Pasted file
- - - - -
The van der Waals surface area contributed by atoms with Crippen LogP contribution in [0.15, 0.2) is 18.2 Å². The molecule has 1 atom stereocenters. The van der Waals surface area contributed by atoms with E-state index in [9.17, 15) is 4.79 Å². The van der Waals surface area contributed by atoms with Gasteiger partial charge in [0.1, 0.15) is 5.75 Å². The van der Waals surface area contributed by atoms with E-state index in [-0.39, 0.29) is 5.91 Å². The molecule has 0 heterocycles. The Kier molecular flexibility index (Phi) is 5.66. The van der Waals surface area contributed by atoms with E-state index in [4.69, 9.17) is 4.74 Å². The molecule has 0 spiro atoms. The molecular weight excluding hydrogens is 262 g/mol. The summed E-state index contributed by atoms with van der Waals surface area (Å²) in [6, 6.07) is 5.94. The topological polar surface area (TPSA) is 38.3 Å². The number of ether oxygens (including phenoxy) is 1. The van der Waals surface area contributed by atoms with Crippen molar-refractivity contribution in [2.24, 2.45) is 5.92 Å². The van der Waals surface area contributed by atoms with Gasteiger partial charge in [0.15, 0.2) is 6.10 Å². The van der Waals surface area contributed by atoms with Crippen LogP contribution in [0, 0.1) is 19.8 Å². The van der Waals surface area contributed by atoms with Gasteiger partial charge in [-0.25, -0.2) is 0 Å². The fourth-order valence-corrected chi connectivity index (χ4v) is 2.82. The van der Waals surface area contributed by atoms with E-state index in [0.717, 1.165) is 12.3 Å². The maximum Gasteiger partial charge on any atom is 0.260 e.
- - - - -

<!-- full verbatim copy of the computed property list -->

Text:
The van der Waals surface area contributed by atoms with Crippen LogP contribution in [0.15, 0.2) is 18.2 Å². The molecule has 1 atom stereocenters. The van der Waals surface area contributed by atoms with E-state index in [9.17, 15) is 4.79 Å². The van der Waals surface area contributed by atoms with Gasteiger partial charge in [0.1, 0.15) is 5.75 Å². The van der Waals surface area contributed by atoms with E-state index in [-0.39, 0.29) is 5.91 Å². The molecule has 0 heterocycles. The Kier molecular flexibility index (Phi) is 5.66. The van der Waals surface area contributed by atoms with E-state index in [4.69, 9.17) is 4.74 Å². The molecule has 0 spiro atoms. The molecular weight excluding hydrogens is 262 g/mol. The summed E-state index contributed by atoms with van der Waals surface area (Å²) in [6, 6.07) is 5.94. The topological polar surface area (TPSA) is 38.3 Å². The number of ether oxygens (including phenoxy) is 1. The van der Waals surface area contributed by atoms with Crippen molar-refractivity contribution in [2.24, 2.45) is 5.92 Å². The van der Waals surface area contributed by atoms with Gasteiger partial charge in [0.15, 0.2) is 6.10 Å². The van der Waals surface area contributed by atoms with Crippen LogP contribution in [0, 0.1) is 19.8 Å². The van der Waals surface area contributed by atoms with Gasteiger partial charge in [-0.25, -0.2) is 0 Å². The fourth-order valence-corrected chi connectivity index (χ4v) is 2.82. The van der Waals surface area contributed by atoms with E-state index in [0.717, 1.165) is 12.3 Å². The maximum Gasteiger partial charge on any atom is 0.260 e.